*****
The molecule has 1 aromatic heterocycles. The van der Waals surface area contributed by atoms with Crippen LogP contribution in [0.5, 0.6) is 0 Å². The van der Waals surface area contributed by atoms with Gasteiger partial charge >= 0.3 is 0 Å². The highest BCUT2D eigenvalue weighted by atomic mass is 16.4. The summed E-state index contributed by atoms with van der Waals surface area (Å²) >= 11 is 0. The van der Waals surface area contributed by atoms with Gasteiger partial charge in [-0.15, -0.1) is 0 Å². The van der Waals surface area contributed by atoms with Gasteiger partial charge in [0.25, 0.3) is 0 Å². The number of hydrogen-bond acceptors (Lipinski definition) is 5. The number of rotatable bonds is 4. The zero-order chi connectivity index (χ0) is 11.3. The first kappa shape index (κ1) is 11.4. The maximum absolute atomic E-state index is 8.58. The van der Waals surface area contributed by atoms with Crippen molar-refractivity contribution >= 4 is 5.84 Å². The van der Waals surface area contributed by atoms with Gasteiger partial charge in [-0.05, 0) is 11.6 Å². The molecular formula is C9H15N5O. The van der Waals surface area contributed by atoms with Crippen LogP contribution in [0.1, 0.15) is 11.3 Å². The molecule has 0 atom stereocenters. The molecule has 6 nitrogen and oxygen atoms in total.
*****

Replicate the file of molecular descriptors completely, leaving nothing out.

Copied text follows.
The molecule has 1 aromatic heterocycles. The van der Waals surface area contributed by atoms with Crippen LogP contribution in [0.5, 0.6) is 0 Å². The van der Waals surface area contributed by atoms with Gasteiger partial charge >= 0.3 is 0 Å². The highest BCUT2D eigenvalue weighted by atomic mass is 16.4. The summed E-state index contributed by atoms with van der Waals surface area (Å²) >= 11 is 0. The van der Waals surface area contributed by atoms with Gasteiger partial charge in [-0.15, -0.1) is 0 Å². The van der Waals surface area contributed by atoms with Gasteiger partial charge in [0.25, 0.3) is 0 Å². The number of hydrogen-bond acceptors (Lipinski definition) is 5. The number of rotatable bonds is 4. The zero-order chi connectivity index (χ0) is 11.3. The first kappa shape index (κ1) is 11.4. The maximum absolute atomic E-state index is 8.58. The van der Waals surface area contributed by atoms with Crippen molar-refractivity contribution >= 4 is 5.84 Å². The van der Waals surface area contributed by atoms with Gasteiger partial charge in [-0.05, 0) is 11.6 Å². The molecular formula is C9H15N5O. The van der Waals surface area contributed by atoms with Crippen LogP contribution in [0.1, 0.15) is 11.3 Å². The molecule has 0 atom stereocenters. The molecule has 6 nitrogen and oxygen atoms in total.